By Starrla Cray
DELANO, MN The Church of St. Mary’s of Czestochowa is 125 this year, and to celebrate, the church is having a prayer service and lunch Wednesday, Aug. 26.
“If you are able, come and join us for this wonderful evening of prayer and fellowship,” Father Thomas Balluff commented. “It should be very uplifting.”
Archbishop John Nienstedt will lead vespers and benediction at 7 p.m. at the church, located on 95th Street SE south of Delano.
Following the service, there will be a dedication for the unborn at St. Mary’s Cemetery, across the parking lot. The evening will conclude with a lunch of hotdish, buns, and salads in the parish dining hall.
“Auxiliary Bishop Lee Piche has been invited,” Balluff noted. “I think we will have seven to 10 priests, maybe five Carmelite brothers, and some sisters from the area. Close to 30 choir members from both parishes [St. Mary’s and St. Boniface] will be on hand to help celebrate.”
Historically, the Church of St. Mary’s of Czestochowa had a strong Polish influence, said long-time member Jim O’Connell, who lives near the church.
“It goes way back to 1884,” he said. That was the year the original building was constructed.
“Family legend has it that my great-great-grandpa, who was from Poland, helped design and build the first wooden structure,” O’Connell said.
According to a newspaper article about the church from 1984, it was founded by about 50 families of Polish descent.
In June of 1913, lightning struck the building and it was destroyed by fire.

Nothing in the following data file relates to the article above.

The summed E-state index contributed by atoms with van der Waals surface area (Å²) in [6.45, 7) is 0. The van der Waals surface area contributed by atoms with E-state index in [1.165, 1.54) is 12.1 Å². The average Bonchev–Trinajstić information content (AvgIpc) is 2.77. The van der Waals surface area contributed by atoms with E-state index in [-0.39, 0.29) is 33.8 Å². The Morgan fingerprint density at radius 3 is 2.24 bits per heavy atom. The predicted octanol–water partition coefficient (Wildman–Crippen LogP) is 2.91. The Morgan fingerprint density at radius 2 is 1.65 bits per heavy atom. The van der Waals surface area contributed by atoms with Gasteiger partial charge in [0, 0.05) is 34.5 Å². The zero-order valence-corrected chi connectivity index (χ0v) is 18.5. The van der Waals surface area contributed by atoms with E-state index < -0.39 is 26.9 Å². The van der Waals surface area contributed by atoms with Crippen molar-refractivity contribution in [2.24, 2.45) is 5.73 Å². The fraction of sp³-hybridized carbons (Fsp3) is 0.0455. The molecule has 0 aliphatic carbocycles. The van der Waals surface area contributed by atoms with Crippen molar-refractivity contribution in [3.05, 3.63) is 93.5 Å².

“They made hay that morning because they thought it was going to storm,” O’Connell said. “By noon, the storm had started, and about an hour later, the neighbors noticed smoke coming from the church building. Lightning had struck the steeple.”
People who lived nearby tried to save valuable items inside the church before it burned down, O’Connell said. One of the artifacts was a replica of a famous painting of Jesus Christ and the Virgin Mary. The painting is now located in the current church building.
The original painting is in Poland, and is often called “The Black Madonna,” because the face of the image darkened over the years from the smoke of candles and incense.
The church building that exists today was built in 1914 using bricks from a nearby mill.
“They would haul the bricks in a horse-drawn wagon,” O’Connell said. “They could make two trips per day.”
“Czestochowa” came from a city by that name in Poland. Now, the church address is in Delano, but in the early 20th century, the area was known as Czestochowa, with the nickname “Frisco.” It consisted of the church, a cream station, and store. For a few years, there was also a small post office, O’Connell said.
Milk from local farmers went to the cream station, where it was taken to the creamery in Oster for further processing, he said.
The store, which closed in the 1920s, was owned by Mike Nalewaja, After the church fire in 1913, services took place in the upper level of the store.
“There were a lot of German and Polish people in Delano,” O’Connell said. At first, the church consisted mainly of people of Polish descent.
According to an article from the centennial celebration, church membership gradually began to include a mixture of ethnic backgrounds and has become just as much German as Polish.
For more information about the 125th anniversary celebration, contact the Church of St. Mary of Czestochowa at (952) 955-1139.
Also, if anyone has information about the history of the church, contact O’Connell at (952) 955-1492 or e-mail at firstname.lastname@example.org.